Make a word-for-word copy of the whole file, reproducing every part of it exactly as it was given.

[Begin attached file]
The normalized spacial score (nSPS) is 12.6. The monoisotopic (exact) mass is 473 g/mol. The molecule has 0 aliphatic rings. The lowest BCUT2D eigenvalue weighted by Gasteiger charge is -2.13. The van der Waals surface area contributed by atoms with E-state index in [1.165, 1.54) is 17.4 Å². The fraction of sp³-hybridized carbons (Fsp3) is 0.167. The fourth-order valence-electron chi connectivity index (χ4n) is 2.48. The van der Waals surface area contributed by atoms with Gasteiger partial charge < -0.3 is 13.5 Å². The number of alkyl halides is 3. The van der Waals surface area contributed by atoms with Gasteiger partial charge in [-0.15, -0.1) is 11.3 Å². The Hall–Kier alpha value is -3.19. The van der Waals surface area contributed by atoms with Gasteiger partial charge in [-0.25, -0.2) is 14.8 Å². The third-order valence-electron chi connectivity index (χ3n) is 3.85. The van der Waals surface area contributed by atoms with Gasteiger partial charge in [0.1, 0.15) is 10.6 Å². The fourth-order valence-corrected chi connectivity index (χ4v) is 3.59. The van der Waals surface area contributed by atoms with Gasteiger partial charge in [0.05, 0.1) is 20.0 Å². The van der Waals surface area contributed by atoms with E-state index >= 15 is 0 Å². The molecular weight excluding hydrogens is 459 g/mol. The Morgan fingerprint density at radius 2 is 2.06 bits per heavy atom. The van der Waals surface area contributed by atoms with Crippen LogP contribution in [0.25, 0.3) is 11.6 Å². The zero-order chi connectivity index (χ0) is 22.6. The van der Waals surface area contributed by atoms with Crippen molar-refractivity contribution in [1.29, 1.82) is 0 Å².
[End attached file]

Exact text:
The normalized spacial score (nSPS) is 12.6. The monoisotopic (exact) mass is 473 g/mol. The molecule has 0 aliphatic rings. The lowest BCUT2D eigenvalue weighted by Gasteiger charge is -2.13. The van der Waals surface area contributed by atoms with E-state index in [1.165, 1.54) is 17.4 Å². The fraction of sp³-hybridized carbons (Fsp3) is 0.167. The fourth-order valence-electron chi connectivity index (χ4n) is 2.48. The van der Waals surface area contributed by atoms with Gasteiger partial charge < -0.3 is 13.5 Å². The number of alkyl halides is 3. The van der Waals surface area contributed by atoms with Gasteiger partial charge in [-0.15, -0.1) is 11.3 Å². The Hall–Kier alpha value is -3.19. The van der Waals surface area contributed by atoms with Gasteiger partial charge in [-0.25, -0.2) is 14.8 Å². The third-order valence-electron chi connectivity index (χ3n) is 3.85. The van der Waals surface area contributed by atoms with Gasteiger partial charge in [0.1, 0.15) is 10.6 Å². The fourth-order valence-corrected chi connectivity index (χ4v) is 3.59. The van der Waals surface area contributed by atoms with Gasteiger partial charge in [0.05, 0.1) is 20.0 Å². The van der Waals surface area contributed by atoms with E-state index >= 15 is 0 Å². The molecular weight excluding hydrogens is 459 g/mol. The Morgan fingerprint density at radius 2 is 2.06 bits per heavy atom. The van der Waals surface area contributed by atoms with Crippen LogP contribution in [0.25, 0.3) is 11.6 Å². The zero-order chi connectivity index (χ0) is 22.6. The van der Waals surface area contributed by atoms with Crippen molar-refractivity contribution in [1.29, 1.82) is 0 Å².